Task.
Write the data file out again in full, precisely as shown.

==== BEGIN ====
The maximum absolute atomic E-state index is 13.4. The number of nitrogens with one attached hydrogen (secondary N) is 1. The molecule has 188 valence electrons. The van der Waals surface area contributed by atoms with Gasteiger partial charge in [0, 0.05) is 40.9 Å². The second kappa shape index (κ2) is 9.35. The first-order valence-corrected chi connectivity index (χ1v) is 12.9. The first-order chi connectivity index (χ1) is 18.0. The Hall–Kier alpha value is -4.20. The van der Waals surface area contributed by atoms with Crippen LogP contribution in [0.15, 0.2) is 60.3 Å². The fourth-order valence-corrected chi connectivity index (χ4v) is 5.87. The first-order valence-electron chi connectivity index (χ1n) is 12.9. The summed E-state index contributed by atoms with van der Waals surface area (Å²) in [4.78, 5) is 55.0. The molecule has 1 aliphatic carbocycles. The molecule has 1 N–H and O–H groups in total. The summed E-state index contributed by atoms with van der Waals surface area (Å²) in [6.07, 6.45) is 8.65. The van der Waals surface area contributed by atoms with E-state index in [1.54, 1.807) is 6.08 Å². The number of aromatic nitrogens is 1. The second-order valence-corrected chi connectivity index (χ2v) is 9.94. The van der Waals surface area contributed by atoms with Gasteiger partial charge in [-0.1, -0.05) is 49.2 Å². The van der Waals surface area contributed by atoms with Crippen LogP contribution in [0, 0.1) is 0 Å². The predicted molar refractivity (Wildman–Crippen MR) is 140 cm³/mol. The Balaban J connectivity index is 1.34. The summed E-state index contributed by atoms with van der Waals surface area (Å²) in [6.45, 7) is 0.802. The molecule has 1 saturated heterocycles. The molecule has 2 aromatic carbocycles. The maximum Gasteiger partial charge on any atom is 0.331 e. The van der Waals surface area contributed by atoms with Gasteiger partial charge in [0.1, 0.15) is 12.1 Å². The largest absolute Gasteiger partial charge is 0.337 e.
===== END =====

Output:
The maximum absolute atomic E-state index is 13.4. The number of nitrogens with one attached hydrogen (secondary N) is 1. The molecule has 188 valence electrons. The van der Waals surface area contributed by atoms with Gasteiger partial charge in [0, 0.05) is 40.9 Å². The second kappa shape index (κ2) is 9.35. The first-order valence-corrected chi connectivity index (χ1v) is 12.9. The first-order chi connectivity index (χ1) is 18.0. The Hall–Kier alpha value is -4.20. The van der Waals surface area contributed by atoms with Crippen LogP contribution in [0.15, 0.2) is 60.3 Å². The fourth-order valence-corrected chi connectivity index (χ4v) is 5.87. The first-order valence-electron chi connectivity index (χ1n) is 12.9. The summed E-state index contributed by atoms with van der Waals surface area (Å²) in [4.78, 5) is 55.0. The molecule has 1 aliphatic carbocycles. The molecule has 1 N–H and O–H groups in total. The summed E-state index contributed by atoms with van der Waals surface area (Å²) in [6.07, 6.45) is 8.65. The van der Waals surface area contributed by atoms with E-state index in [1.54, 1.807) is 6.08 Å². The number of aromatic nitrogens is 1. The second-order valence-corrected chi connectivity index (χ2v) is 9.94. The van der Waals surface area contributed by atoms with Gasteiger partial charge in [-0.1, -0.05) is 49.2 Å². The van der Waals surface area contributed by atoms with Crippen LogP contribution in [0, 0.1) is 0 Å². The predicted molar refractivity (Wildman–Crippen MR) is 140 cm³/mol. The Balaban J connectivity index is 1.34. The summed E-state index contributed by atoms with van der Waals surface area (Å²) in [6.45, 7) is 0.802. The molecule has 1 saturated heterocycles. The molecule has 2 aromatic carbocycles. The maximum Gasteiger partial charge on any atom is 0.331 e. The van der Waals surface area contributed by atoms with Gasteiger partial charge in [0.1, 0.15) is 12.1 Å². The largest absolute Gasteiger partial charge is 0.337 e.